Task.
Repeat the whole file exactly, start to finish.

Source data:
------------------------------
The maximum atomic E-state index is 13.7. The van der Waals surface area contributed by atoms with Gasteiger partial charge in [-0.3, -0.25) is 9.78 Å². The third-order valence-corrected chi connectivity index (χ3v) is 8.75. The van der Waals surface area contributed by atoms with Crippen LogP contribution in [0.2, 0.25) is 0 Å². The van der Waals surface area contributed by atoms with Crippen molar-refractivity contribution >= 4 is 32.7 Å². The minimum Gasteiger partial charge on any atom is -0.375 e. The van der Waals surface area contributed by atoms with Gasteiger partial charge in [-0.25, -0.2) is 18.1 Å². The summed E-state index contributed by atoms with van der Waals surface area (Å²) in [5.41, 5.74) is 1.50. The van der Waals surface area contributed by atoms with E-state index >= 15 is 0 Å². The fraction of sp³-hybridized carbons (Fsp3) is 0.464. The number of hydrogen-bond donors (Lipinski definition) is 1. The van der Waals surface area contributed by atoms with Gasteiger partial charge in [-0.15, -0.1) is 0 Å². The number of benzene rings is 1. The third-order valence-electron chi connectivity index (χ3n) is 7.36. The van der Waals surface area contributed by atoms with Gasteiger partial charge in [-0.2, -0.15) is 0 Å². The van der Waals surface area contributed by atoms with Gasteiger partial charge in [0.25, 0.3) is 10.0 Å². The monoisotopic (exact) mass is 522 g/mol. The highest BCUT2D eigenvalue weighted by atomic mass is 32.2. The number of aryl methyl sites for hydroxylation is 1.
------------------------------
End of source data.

The maximum atomic E-state index is 13.7. The van der Waals surface area contributed by atoms with Gasteiger partial charge in [-0.3, -0.25) is 9.78 Å². The third-order valence-corrected chi connectivity index (χ3v) is 8.75. The van der Waals surface area contributed by atoms with Crippen LogP contribution in [0.2, 0.25) is 0 Å². The van der Waals surface area contributed by atoms with Crippen molar-refractivity contribution >= 4 is 32.7 Å². The minimum Gasteiger partial charge on any atom is -0.375 e. The van der Waals surface area contributed by atoms with Gasteiger partial charge in [-0.25, -0.2) is 18.1 Å². The summed E-state index contributed by atoms with van der Waals surface area (Å²) in [5.41, 5.74) is 1.50. The van der Waals surface area contributed by atoms with E-state index >= 15 is 0 Å². The fraction of sp³-hybridized carbons (Fsp3) is 0.464. The number of hydrogen-bond donors (Lipinski definition) is 1. The van der Waals surface area contributed by atoms with Gasteiger partial charge in [-0.15, -0.1) is 0 Å². The number of benzene rings is 1. The third-order valence-electron chi connectivity index (χ3n) is 7.36. The van der Waals surface area contributed by atoms with Gasteiger partial charge in [-0.2, -0.15) is 0 Å². The van der Waals surface area contributed by atoms with Gasteiger partial charge in [0.25, 0.3) is 10.0 Å². The monoisotopic (exact) mass is 522 g/mol. The highest BCUT2D eigenvalue weighted by atomic mass is 32.2. The number of aryl methyl sites for hydroxylation is 1.